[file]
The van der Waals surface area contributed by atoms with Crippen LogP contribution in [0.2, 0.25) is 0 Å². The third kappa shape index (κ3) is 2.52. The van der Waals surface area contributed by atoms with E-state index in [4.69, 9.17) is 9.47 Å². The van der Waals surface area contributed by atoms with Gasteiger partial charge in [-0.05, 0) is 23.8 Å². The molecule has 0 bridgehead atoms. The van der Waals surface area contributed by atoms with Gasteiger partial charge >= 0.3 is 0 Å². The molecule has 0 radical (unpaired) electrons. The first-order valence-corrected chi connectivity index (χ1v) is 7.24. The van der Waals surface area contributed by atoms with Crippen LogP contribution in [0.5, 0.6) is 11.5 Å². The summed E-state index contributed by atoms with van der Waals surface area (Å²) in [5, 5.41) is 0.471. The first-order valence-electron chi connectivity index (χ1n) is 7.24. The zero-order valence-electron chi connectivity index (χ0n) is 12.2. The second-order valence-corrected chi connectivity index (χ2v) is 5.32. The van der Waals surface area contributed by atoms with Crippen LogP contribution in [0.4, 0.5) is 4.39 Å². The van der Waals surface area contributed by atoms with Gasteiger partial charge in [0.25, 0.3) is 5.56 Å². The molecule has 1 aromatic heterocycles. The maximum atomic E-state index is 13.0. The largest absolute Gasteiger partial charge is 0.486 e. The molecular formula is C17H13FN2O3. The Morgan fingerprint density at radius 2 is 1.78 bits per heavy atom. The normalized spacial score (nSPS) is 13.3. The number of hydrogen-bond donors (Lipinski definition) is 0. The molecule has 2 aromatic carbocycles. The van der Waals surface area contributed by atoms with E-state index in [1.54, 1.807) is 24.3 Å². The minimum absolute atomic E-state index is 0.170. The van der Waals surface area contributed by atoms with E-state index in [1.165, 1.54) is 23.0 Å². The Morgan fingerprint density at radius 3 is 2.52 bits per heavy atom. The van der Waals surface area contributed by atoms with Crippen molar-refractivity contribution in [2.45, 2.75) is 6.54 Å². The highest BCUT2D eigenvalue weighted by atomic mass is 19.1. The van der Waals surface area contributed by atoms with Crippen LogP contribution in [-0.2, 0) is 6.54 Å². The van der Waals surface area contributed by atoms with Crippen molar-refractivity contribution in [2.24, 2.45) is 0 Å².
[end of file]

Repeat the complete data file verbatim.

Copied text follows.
The van der Waals surface area contributed by atoms with Crippen LogP contribution in [0.2, 0.25) is 0 Å². The third kappa shape index (κ3) is 2.52. The van der Waals surface area contributed by atoms with E-state index in [4.69, 9.17) is 9.47 Å². The van der Waals surface area contributed by atoms with Gasteiger partial charge in [-0.05, 0) is 23.8 Å². The molecule has 0 bridgehead atoms. The van der Waals surface area contributed by atoms with Gasteiger partial charge >= 0.3 is 0 Å². The molecule has 0 radical (unpaired) electrons. The first-order valence-corrected chi connectivity index (χ1v) is 7.24. The van der Waals surface area contributed by atoms with Crippen LogP contribution in [0.5, 0.6) is 11.5 Å². The summed E-state index contributed by atoms with van der Waals surface area (Å²) in [5, 5.41) is 0.471. The first-order valence-electron chi connectivity index (χ1n) is 7.24. The zero-order valence-electron chi connectivity index (χ0n) is 12.2. The second-order valence-corrected chi connectivity index (χ2v) is 5.32. The van der Waals surface area contributed by atoms with Crippen LogP contribution in [0.4, 0.5) is 4.39 Å². The van der Waals surface area contributed by atoms with Gasteiger partial charge in [0.25, 0.3) is 5.56 Å². The molecule has 1 aromatic heterocycles. The maximum atomic E-state index is 13.0. The largest absolute Gasteiger partial charge is 0.486 e. The molecular formula is C17H13FN2O3. The Morgan fingerprint density at radius 2 is 1.78 bits per heavy atom. The normalized spacial score (nSPS) is 13.3. The number of hydrogen-bond donors (Lipinski definition) is 0. The molecule has 2 aromatic carbocycles. The van der Waals surface area contributed by atoms with E-state index in [1.54, 1.807) is 24.3 Å². The minimum absolute atomic E-state index is 0.170. The van der Waals surface area contributed by atoms with E-state index in [1.165, 1.54) is 23.0 Å². The Morgan fingerprint density at radius 3 is 2.52 bits per heavy atom. The van der Waals surface area contributed by atoms with Crippen molar-refractivity contribution in [2.45, 2.75) is 6.54 Å². The highest BCUT2D eigenvalue weighted by atomic mass is 19.1. The van der Waals surface area contributed by atoms with Crippen LogP contribution in [-0.2, 0) is 6.54 Å². The van der Waals surface area contributed by atoms with Crippen molar-refractivity contribution in [2.24, 2.45) is 0 Å².